8/21/11: Jennifer returned for her reassessment appointment, and none of her risk factors had changed. She had finished her first half marathon over the summer and was training for a full 26.2-mile marathon. Her CariScreen score at this appointment was 7762. Initially, she thought that maybe the therapy hadn’t been working. But upon further discussion, she shared that her meals and drinks intake had increased with her workout increase. Her dental professional also shared that unless the risk factors were decreased, it might take multiple therapy cycles to lower her biofilm challenge. Second, if Jennifer added any additional risk factors while her biofilm challenge was so high, decay might develop. Jennifer chose to continue with the therapy and began another 3-month cycle.

11/17/11: Jennifer returned for her 6-month recare appointment. Nothing had changed with regard to her risk factors and lifestyle. Her CariScreen score was 4736, and she had no new decay. The dental professional noted that her gums did appear healthier than her last recare appointment, and Jennifer decided to continue with another cycle of therapy products (CTx3 Rinse and CTx4 Gel 1100).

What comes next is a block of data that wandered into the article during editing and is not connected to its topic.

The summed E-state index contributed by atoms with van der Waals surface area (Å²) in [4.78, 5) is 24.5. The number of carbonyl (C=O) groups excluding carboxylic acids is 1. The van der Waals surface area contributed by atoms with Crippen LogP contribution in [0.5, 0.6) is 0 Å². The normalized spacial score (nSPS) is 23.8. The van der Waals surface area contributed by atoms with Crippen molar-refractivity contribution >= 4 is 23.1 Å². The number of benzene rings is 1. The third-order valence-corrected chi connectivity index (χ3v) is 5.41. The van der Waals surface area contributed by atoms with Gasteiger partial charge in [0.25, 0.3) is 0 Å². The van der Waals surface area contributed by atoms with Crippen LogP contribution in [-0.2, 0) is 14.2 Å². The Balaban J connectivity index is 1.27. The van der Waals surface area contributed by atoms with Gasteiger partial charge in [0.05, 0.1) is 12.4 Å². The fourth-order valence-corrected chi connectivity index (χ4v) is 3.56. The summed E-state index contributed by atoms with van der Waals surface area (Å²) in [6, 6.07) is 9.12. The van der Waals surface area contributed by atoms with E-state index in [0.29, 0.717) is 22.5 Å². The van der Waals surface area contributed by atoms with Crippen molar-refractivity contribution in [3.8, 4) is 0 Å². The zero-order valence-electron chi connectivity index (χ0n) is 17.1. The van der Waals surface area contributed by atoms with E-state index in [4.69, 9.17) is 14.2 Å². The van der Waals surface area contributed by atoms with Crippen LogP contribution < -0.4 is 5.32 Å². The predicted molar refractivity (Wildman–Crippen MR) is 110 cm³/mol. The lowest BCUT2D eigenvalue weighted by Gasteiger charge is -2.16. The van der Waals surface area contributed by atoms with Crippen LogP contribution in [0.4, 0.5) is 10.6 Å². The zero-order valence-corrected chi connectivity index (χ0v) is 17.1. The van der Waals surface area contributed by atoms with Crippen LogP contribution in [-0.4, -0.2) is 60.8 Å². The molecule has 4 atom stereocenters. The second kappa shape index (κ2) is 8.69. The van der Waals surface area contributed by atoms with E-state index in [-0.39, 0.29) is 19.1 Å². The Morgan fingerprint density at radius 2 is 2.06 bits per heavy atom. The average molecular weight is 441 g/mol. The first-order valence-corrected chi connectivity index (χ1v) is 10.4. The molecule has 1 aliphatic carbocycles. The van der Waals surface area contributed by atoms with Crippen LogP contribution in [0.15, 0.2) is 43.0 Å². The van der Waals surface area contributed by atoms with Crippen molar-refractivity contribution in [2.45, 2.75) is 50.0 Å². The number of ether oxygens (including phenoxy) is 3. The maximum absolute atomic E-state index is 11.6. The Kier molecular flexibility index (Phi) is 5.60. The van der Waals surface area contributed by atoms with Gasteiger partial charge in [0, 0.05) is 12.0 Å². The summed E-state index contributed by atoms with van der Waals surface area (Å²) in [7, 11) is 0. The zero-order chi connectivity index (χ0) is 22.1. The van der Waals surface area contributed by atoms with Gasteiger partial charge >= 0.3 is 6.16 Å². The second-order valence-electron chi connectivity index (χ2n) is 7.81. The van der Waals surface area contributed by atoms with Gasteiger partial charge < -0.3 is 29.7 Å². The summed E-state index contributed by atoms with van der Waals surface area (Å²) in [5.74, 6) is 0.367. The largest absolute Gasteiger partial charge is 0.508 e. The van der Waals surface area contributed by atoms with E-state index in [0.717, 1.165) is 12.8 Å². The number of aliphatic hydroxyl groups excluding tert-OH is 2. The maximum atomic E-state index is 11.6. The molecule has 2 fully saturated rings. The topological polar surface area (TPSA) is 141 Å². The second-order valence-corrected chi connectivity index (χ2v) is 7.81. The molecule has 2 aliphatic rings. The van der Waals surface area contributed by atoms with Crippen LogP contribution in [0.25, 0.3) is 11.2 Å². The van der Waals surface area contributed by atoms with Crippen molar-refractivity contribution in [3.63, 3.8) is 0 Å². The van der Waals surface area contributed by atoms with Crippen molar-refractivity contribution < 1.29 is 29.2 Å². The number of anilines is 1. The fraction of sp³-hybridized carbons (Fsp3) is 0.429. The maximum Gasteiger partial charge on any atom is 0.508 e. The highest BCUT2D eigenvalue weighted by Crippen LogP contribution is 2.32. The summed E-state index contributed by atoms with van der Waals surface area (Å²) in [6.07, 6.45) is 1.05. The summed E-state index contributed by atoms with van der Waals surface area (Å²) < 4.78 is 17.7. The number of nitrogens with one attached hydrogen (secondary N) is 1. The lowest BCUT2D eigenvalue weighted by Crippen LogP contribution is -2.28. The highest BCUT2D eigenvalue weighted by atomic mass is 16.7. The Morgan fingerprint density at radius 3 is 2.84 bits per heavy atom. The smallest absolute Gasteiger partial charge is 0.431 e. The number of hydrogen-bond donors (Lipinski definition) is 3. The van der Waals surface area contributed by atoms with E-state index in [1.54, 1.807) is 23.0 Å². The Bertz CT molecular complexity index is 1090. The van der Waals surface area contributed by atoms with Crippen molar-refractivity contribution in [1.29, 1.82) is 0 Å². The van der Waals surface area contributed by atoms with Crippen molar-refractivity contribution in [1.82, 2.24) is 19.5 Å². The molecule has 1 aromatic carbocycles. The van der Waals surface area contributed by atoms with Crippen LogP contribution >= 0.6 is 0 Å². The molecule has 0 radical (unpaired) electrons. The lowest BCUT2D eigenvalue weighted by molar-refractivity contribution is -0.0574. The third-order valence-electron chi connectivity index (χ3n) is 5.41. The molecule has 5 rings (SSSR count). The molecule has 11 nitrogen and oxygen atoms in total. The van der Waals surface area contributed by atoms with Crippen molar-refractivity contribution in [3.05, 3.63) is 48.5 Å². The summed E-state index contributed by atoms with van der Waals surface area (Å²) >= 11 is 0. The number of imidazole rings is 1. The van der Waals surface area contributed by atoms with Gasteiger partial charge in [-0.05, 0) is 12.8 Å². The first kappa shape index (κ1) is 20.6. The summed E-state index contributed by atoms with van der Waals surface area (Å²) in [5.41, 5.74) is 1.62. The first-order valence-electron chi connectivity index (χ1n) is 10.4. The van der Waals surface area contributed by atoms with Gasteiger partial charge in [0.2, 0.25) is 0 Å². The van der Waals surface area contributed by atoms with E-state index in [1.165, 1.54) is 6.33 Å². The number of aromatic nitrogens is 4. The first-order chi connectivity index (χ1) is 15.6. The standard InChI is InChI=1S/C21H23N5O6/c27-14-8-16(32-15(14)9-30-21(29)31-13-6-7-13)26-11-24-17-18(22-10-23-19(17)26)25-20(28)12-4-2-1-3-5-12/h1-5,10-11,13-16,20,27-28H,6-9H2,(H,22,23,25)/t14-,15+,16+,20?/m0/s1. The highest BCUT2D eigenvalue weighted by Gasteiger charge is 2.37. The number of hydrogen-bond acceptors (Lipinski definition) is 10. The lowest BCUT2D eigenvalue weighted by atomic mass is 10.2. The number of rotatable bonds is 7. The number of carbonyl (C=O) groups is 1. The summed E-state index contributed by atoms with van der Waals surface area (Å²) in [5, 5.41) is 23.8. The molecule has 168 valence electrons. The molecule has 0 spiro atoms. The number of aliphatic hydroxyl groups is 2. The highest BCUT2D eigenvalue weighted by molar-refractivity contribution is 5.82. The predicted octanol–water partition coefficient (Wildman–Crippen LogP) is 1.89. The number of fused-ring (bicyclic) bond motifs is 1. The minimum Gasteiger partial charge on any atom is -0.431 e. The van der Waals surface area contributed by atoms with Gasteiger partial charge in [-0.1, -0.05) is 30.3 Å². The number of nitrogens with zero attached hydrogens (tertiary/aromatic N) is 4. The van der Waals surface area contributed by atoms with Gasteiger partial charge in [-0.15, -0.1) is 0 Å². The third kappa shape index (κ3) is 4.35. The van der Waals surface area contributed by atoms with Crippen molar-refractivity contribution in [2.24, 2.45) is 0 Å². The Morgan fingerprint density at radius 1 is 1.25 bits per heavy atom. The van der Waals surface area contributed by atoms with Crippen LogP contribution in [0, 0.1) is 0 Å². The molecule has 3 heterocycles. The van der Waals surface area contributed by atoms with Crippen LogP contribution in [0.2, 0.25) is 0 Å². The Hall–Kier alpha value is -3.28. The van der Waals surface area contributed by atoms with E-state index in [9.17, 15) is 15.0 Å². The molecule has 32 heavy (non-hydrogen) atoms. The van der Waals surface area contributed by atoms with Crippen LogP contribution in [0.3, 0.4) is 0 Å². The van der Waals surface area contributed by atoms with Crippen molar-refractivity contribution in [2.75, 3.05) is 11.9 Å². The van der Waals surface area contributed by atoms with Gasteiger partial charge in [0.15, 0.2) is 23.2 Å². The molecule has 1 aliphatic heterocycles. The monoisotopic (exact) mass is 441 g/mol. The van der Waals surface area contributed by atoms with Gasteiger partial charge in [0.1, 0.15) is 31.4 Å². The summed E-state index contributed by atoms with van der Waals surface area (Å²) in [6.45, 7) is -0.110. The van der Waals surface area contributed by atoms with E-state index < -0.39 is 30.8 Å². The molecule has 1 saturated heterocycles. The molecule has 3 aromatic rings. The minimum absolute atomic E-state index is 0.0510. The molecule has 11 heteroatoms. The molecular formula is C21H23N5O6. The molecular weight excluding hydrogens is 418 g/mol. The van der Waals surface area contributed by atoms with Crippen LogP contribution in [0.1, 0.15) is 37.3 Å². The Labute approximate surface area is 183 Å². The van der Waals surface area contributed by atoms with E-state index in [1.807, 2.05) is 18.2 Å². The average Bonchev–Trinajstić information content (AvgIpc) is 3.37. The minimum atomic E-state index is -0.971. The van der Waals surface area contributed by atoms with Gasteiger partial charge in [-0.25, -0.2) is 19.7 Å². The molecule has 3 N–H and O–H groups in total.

2/20/12: Jennifer came in for a caries reassessment appointment. She had continued running, eating, and drinking at elevated levels, including 5 small meals per day with one snack and 10–12 energy drinks and 3–4 energy packets per week while working out. Her CariScreen score was 1544, and while her score was still elevated (above 1500), her dental professional was glad to see her moving in the right direction and was less concerned about her caries risk. Jennifer’s dental professional suggested that Jennifer switch to a slightly different rinse that did not contain an antibacterial ingredient but still contained pH neutralization, xylitol, and fluoride (such as CTx3 Rinse) and continue the toothpaste/gel with 1.1% neutral sodium fluoride, xylitol, pH neutralization, and nanoparticles of hydroxyapatite (such as CTx4 Gel 1100) 2 times daily. As Jennifer’s lifestyle will continue to include risk factors, her dental professional informed her that in order to avoid decay, Jennifer would need to continue using additional protective factor pH neutralizing products with xylitol, fluoride, and remineralization agents for as long as her risk factors were present (such as CTx2 Spray or CTx2 Xylitol Gum).

  1. Based on a private practice study of 3,125 patients, http://carifree.com/dentist/learn/our-systems/data-study.html